No machinery can or will rescue
any of us from the law of being.
For centuries we have pretended that
by echoing those grey wings on the wind
grinding the black earth into our palms, and
dipping blue confections to our pink tongues,
we are truly living.
But, by proclaiming that
there can only be one of anything,
we are gradually tearing at the
seams of a sheath, well worn.
It would do us well to remember that
while the fringes may be tattered and torn
the main core is always serviceable.
Because while all our ancestors loom large
in the shadows of grief
Brown, Yellow, Red…
We must remember that
someone great was and is ever-present—
In the untouched landscape
In the interior web of oneness
In the infinite expanse beyond that
that great white hide.
Wearing a black coat, head bare,
his face set against armed strongmen,
he stands close to his brothers
and sisters, his gaze harbors a wilderness,
a deep resolve to share in the scattering
light of this dark dark world.
His skull, fractured.
His life is light.
From a psalm dancing hills emerge
the sea splits, and in the path between
the walls of water freedom sings.
His soul grows “deep like the rivers.”
There is no darkness in it.
She wore aprons similar to this
in colors and shape
they were called Mother Hubbard
did any of them last through the six
children she didn’t truly want
before birth control or abortion
the coverings practical, related
to her own but not
while we stripped her to her hide
a great woman long gone
Feel free to navigate through the tabs to hear the recordings/poems of Great White Hide, No Darkness - for John Lewis, and Mother Hubbard. All of these recordings/poems are based on Jeffrey Gibson’s painting, Someone Great is Gone, 2013.
American, born 1972
Someone Great is Gone, 2013
Elk hide, acrylic, paint, graphite, colored pencil
73 x 66 inches
Jeffrey Gibson’s multimedia practice synthesizes the cultural and artistic traditions of his Cherokee and Choctaw heritage with the visual languages of Modernism and themes from contemporary popular and queer culture. His work is a vibrant call for queer and Indigenous empowerment, envisioning a celebration of strength and joy within these communities.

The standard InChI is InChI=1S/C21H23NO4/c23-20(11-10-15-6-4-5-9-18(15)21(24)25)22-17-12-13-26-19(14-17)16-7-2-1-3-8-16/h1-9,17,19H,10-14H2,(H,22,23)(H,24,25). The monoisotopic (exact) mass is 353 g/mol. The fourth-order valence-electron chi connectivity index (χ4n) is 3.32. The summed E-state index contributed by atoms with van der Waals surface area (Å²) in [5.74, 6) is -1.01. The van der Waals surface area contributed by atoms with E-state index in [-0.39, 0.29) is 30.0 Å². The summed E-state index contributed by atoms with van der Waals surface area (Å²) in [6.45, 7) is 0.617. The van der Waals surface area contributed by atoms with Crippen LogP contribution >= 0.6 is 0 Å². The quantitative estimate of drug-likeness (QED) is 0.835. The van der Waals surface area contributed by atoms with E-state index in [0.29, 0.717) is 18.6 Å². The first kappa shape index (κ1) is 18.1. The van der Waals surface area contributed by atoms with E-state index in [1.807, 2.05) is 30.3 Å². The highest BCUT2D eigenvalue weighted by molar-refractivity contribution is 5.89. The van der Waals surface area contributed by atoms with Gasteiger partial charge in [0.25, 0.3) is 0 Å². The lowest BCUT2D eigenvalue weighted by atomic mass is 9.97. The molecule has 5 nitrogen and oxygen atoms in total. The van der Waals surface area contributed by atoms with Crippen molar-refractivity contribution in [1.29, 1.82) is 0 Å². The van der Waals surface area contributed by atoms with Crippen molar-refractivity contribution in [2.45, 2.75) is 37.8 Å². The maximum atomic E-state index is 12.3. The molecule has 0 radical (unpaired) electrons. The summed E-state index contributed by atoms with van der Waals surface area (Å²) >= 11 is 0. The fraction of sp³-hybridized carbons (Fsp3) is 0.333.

Jeffrey Gibson grew up in major urban centers in the United States, Germany, Korea, and England. He received a Bachelor of Fine Arts in painting from the School of the Art Institute of Chicago in 1995 and Master of Arts in painting at the Royal College of Art, London, in 1998. He is a citizen of the Mississippi Band of Choctaw Indians and is half Cherokee. He is currently an artist-in-residence at Bard College and lives and works near Hudson, New York.
Gibson’s artworks are in the permanent collections of many major art museums, including the Museum of Fine Arts, Boston, the Smithsonian, the National Gallery of Canada, the Nasher, the Nerman, Crystal Bridges, and the Denver Art Museum. Recent exhibitions include SCAD Museum of Art (Savannah and Atlanta), National Academy Museum in New York, Institute of Contemporary Art Boston, Cornell Museum of Fine Art, Denver Art Museum and Ruth and Elmer Wellin Museum of Art. He has participated in Greater New York, Prospect New Orleans, the Everson Biennale, and Site Santa Fe. Gibson is a member of the faculty at Bard College and a past TED Foundation Fellow and Joan Mitchell Grant recipient. He was included in the 2019 Whitney Biennial. In 2019 he received a MacArthur Foundation genius award.